United Kingdom

Unlike in Canada, the War of 1812 is now seldom remembered in the United Kingdom, and the conflict was quickly forgotten by the British public, chiefly because it was overshadowed by the dramatic events of the contemporary Napoleonic Wars. Also, Britain neither gained nor lost anything by the peace settlement; it maintained its control of Canada.[22]

The Royal Navy was acutely conscious that the US Navy had won multiple single-ship duels during the wars opening stages, while these victories had very little strategic significance, they served as major propaganda victories for the Americans and boosted the prestige of the United States Navy. Despite the fact the British had dominated the ocean with almost all of the US Navy blockaded to port by the end of the conflict, the Royal Navy struggled to overcome feelings of humiliation for its early defeats. The Royal Navy's honor was somewhat restored with the capture of the USS President in January 1815; the frigate was taken to Britain so that "all could see" that the American ships that had supposedly been victorious in the battles of equal force were actually much larger than the British ships that they engaged. However the captured President would not arrive until after the war had fully concluded.[23] Regardless, the British decided to take President into the Royal Navy as the 50-gun (later 60-gun) fourth-rate HMS President. Assigned to the West Indian Squadron, the HMS President was intended to taught the Americans over the ship's capture. However, captured in poor condition, the recommissioned President was described as a "dilapidated ship" despite extensive repairs and had to be broken up in 1818. The Royal Navy proceeded to build a 60-gun frigate to the exact lines of the captured ship naming it also President, this was despite the fact some elements of the design (countered stern) being obsolete. Intended to make a political statement, President was designated the flagship of the North American station, the British even designated George Cockburn, who led the Burning of Washington to be the ship's commander.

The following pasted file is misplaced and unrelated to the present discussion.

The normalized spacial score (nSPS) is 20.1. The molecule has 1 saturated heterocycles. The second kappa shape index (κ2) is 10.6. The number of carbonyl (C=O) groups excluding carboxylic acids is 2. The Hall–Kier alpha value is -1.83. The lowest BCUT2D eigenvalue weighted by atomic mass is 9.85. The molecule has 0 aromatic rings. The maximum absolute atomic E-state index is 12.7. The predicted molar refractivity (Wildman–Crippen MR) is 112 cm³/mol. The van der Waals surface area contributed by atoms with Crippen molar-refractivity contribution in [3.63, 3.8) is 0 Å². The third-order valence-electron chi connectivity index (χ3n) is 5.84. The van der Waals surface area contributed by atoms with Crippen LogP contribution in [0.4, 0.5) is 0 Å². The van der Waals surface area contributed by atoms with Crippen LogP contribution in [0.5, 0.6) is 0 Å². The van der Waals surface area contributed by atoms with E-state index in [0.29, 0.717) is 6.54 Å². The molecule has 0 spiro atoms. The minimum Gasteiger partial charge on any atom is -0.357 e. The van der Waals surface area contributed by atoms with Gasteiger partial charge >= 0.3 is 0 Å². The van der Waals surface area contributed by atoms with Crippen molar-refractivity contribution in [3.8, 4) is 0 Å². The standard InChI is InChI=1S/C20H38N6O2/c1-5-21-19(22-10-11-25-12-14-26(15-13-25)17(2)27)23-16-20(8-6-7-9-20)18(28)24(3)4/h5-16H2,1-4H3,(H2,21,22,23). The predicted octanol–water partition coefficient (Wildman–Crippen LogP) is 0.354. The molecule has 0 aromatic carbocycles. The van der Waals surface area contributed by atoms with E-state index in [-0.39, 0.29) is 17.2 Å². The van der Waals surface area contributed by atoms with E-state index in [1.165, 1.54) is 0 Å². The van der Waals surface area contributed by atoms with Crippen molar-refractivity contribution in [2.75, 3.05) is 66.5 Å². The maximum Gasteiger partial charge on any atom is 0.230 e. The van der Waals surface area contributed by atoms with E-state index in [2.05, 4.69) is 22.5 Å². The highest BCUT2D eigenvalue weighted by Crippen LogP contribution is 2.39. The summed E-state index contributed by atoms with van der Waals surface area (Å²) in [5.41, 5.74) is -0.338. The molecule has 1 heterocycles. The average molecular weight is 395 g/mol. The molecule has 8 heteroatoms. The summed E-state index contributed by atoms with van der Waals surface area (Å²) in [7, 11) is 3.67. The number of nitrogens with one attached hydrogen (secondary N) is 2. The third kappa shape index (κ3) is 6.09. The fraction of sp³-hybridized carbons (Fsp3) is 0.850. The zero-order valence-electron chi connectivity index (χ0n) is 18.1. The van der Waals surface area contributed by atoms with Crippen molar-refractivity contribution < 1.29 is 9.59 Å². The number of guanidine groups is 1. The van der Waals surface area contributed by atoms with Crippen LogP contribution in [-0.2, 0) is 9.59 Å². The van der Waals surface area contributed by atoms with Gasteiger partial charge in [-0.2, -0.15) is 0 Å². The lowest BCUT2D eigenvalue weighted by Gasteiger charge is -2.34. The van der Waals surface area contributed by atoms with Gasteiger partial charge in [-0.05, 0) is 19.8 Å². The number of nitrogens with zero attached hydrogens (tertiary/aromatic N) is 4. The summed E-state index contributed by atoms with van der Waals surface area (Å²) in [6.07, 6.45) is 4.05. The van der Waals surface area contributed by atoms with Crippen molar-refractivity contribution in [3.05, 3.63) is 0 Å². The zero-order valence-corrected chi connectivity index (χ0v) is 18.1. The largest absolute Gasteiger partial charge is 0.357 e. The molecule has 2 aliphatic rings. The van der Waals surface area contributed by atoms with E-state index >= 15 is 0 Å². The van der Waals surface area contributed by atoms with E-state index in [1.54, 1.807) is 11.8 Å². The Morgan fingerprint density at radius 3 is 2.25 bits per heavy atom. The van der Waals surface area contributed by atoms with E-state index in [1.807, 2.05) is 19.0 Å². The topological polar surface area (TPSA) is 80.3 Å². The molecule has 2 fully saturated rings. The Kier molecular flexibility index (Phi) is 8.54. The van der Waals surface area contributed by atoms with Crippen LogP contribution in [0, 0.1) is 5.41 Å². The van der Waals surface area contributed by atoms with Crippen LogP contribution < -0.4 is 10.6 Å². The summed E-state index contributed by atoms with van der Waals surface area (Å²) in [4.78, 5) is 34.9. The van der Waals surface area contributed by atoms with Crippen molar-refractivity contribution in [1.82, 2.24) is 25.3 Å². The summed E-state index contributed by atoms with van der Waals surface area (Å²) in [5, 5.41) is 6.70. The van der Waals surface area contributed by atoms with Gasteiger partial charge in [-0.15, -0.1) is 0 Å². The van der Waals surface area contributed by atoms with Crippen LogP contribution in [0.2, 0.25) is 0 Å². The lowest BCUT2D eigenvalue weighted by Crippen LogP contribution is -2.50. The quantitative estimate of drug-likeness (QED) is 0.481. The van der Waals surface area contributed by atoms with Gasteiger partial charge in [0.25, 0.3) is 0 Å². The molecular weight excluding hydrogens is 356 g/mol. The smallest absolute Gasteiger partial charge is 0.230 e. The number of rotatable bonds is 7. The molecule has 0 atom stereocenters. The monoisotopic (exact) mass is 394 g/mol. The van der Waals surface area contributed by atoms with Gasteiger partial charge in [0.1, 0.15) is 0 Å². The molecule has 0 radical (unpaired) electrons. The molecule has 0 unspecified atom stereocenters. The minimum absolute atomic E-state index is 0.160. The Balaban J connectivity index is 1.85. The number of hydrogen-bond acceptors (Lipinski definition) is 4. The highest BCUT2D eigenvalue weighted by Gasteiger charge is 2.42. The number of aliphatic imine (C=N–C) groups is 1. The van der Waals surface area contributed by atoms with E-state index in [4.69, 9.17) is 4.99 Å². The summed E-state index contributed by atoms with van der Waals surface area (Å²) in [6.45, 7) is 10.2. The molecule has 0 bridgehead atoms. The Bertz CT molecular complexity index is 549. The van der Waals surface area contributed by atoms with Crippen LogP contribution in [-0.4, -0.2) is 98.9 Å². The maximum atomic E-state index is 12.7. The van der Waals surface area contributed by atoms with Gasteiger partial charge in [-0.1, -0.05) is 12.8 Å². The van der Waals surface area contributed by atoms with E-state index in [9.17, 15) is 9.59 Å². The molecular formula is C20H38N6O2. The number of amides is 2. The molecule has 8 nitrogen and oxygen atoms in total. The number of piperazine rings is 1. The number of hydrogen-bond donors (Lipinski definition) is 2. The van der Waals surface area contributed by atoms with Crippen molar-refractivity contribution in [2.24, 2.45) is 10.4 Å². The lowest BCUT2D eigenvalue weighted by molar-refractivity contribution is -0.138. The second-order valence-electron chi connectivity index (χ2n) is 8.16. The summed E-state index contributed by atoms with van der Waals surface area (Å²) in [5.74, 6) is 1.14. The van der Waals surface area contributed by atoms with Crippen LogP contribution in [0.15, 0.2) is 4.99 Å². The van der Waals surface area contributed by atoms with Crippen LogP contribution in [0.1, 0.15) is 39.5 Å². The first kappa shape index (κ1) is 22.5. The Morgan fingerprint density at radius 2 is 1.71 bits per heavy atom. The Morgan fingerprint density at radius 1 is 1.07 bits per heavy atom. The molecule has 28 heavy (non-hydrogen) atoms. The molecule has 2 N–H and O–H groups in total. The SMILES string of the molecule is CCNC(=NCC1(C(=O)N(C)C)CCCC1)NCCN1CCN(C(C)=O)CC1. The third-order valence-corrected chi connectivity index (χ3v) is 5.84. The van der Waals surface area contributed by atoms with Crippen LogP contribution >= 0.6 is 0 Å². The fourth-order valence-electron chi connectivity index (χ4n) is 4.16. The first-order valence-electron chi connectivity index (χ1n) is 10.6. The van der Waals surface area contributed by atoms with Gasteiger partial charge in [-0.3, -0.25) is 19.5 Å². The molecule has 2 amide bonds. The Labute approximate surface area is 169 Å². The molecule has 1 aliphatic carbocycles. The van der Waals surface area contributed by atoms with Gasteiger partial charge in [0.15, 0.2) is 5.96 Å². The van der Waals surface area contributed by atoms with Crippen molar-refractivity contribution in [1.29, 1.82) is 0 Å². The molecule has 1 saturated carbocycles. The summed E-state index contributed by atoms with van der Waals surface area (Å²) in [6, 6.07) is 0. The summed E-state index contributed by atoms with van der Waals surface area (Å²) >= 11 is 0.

American privateers and commerce raiders captured approximately 1,200 British merchant ships, representing 5% to 7% of all British commerce, increasing insurance rates and embarrassing the Admiralty. Nevertheless by the war's conclusion about 50% of all American privateers were captured by the British. Meanwhile, for every 14 American merchant ships that traded before the start of the war, only one ship dared to leave port during the war, despite the Americans' effort to double their maritime trade. Furthermore, of the few ships that left port, a total of 1,400 were captured. The Royal Navy was able to deploy overwhelming strength to American waters, which had the effects of virtually extinguishing, American maritime trade by the end of the war.[23]